O Father Martin of honoured memory! What words of mine can do justice to this book of yours, this novel which you said, with evident sincerity I believe, was 85 per cent true?
This is a novel about the contemporary crisis in the Catholic Church – which locates much of the blame for the crisis within certain elements consciously trying to destroy traditional faith in Christ and replace it by a Isecularised “faith in humanity”.
These elements are depicted both within and without the Church and working towards a New World Order, of at least some degree of Freemasonic provenance.
It is then, a novel of global politics and religion, which includes the “Slavic Pope” – clearly John Paul II. And it is also about the enemies of the Pope, within both the Vatican and a wider geopolitical context. And according to the author, among these enemies are those who are not above the horrifying use of black magic.
Now much of the above is enough to clearly locate the book on – or beyond – the “crackpot fringe” for many people. But there is much indeed to set this book aside from the “crackpot fringe”.
There is very extensive learning and intelligence. Moreover, there is moral gravity and seriousness. And further still, it is evident that the author had immense, even, extraordinary firsthand knowledge of Vatican politics. It is clear that he was on speaking terms with several popes, not to mention many, many other key players.
This is then a very disturbing, very powerful novel with real characters, whose names have been changed – “to protect the innocent” and perhaps the guilty as well …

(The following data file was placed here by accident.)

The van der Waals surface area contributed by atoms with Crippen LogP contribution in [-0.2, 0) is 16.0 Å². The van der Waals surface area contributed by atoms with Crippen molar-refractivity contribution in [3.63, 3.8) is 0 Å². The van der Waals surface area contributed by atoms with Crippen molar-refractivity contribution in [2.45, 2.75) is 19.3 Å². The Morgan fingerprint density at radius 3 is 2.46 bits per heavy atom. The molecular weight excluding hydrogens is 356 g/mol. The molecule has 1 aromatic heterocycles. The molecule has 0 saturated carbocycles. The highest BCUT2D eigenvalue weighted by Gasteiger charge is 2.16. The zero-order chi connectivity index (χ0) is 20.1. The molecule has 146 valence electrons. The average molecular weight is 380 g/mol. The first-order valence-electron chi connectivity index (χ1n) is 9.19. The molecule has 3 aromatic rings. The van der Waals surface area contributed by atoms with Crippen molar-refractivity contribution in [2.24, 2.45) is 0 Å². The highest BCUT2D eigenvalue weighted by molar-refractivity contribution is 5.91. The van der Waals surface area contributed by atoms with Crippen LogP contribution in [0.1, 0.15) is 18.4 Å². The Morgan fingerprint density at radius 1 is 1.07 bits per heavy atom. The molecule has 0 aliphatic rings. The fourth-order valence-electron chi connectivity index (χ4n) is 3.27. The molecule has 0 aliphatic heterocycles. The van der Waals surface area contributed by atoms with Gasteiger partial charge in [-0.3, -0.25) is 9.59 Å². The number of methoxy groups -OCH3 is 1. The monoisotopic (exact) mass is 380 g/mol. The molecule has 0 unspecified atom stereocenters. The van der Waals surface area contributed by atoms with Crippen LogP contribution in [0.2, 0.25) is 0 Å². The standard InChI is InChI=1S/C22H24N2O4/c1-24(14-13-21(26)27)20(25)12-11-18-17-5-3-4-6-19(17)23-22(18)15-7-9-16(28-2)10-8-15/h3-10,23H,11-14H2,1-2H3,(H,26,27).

What words can I utter now? Only a few for the moment…
Exhaustive and erudite. Yet difficult to verify. Who can say precisely how close or near to the mark you were, Father Martin? Certainly I cannot. But I have no doubt of the moral courage of your work and its importance for understanding the contemporary situation of the Catholic Church.
Yes here is a very penetrating approach, which does not shy away from evoking supernatural evil as a real factor in the problems the Church faces today.
And for the less than traditional Catholic, the problem of supernatural evil is often one to be shied away from, in considering the present ecclesial tragedy. Yes how powerful is the temptation to avoid naming evil, in embarrassment perhaps – for not wanting to appear “superstitious” or appear to be seen as fostering ‘demonising polarisations’.
Yes, it is a powerful temptation, I think, from which many another erudite Catholic commentator does indeed look the other way. Certainly I who am not so erudite, feel this temptation to look elsewhere and join the chorus of the so-called rational and educated. It is a powerful seduction indeed in the modern age.
Yet Christianity is not about the mythology of modern rationalism. And it is about the conflict of Good and Evil. The demonic does exist, as surely as the angelic.
In summary: This is a dense yet rivetting, complex “novel” about geopolitics, the Church, conspiracy – and supernatural evil. And it pulls no punches. The reader should be warned it contains very disturbing material …
God bless Father Martin, that he had the courage to so evidently confront this. May his soul rest in blessed peace.
Foreword for Monarchy by Roger Buck
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